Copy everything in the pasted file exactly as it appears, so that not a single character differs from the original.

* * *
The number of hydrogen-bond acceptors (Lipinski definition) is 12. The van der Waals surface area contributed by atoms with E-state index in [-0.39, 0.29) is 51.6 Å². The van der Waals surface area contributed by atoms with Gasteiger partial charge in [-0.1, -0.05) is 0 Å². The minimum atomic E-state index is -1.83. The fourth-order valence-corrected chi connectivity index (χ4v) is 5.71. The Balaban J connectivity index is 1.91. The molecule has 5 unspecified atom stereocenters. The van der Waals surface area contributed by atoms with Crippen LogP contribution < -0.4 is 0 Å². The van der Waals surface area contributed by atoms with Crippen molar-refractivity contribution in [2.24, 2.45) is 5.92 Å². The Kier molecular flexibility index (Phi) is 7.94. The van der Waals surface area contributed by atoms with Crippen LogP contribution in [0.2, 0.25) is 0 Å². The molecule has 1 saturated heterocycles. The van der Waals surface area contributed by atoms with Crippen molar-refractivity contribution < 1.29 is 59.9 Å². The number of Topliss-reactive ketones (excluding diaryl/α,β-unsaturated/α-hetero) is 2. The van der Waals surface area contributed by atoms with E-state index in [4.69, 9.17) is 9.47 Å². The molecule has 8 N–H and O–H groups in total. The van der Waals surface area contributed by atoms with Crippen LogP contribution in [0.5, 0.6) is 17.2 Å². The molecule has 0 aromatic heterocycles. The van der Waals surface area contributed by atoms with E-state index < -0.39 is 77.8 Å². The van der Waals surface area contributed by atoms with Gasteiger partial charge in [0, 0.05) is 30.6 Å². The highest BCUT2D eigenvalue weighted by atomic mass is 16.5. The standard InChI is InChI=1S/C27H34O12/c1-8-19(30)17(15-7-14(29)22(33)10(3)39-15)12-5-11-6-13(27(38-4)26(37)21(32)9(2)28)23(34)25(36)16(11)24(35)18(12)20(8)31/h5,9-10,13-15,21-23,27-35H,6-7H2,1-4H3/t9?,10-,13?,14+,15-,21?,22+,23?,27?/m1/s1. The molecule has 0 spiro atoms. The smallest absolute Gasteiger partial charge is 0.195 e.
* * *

The number of hydrogen-bond acceptors (Lipinski definition) is 12. The van der Waals surface area contributed by atoms with E-state index in [-0.39, 0.29) is 51.6 Å². The van der Waals surface area contributed by atoms with Gasteiger partial charge in [-0.1, -0.05) is 0 Å². The minimum atomic E-state index is -1.83. The fourth-order valence-corrected chi connectivity index (χ4v) is 5.71. The Balaban J connectivity index is 1.91. The molecule has 5 unspecified atom stereocenters. The van der Waals surface area contributed by atoms with Crippen LogP contribution < -0.4 is 0 Å². The van der Waals surface area contributed by atoms with Crippen molar-refractivity contribution in [2.24, 2.45) is 5.92 Å². The Kier molecular flexibility index (Phi) is 7.94. The van der Waals surface area contributed by atoms with Crippen LogP contribution in [0.2, 0.25) is 0 Å². The molecule has 1 saturated heterocycles. The van der Waals surface area contributed by atoms with Crippen molar-refractivity contribution < 1.29 is 59.9 Å². The number of Topliss-reactive ketones (excluding diaryl/α,β-unsaturated/α-hetero) is 2. The van der Waals surface area contributed by atoms with E-state index in [4.69, 9.17) is 9.47 Å². The molecule has 8 N–H and O–H groups in total. The van der Waals surface area contributed by atoms with Crippen LogP contribution in [0.5, 0.6) is 17.2 Å². The molecule has 0 aromatic heterocycles. The van der Waals surface area contributed by atoms with E-state index < -0.39 is 77.8 Å². The van der Waals surface area contributed by atoms with Gasteiger partial charge in [0, 0.05) is 30.6 Å². The highest BCUT2D eigenvalue weighted by atomic mass is 16.5. The standard InChI is InChI=1S/C27H34O12/c1-8-19(30)17(15-7-14(29)22(33)10(3)39-15)12-5-11-6-13(27(38-4)26(37)21(32)9(2)28)23(34)25(36)16(11)24(35)18(12)20(8)31/h5,9-10,13-15,21-23,27-35H,6-7H2,1-4H3/t9?,10-,13?,14+,15-,21?,22+,23?,27?/m1/s1. The molecule has 0 spiro atoms. The smallest absolute Gasteiger partial charge is 0.195 e.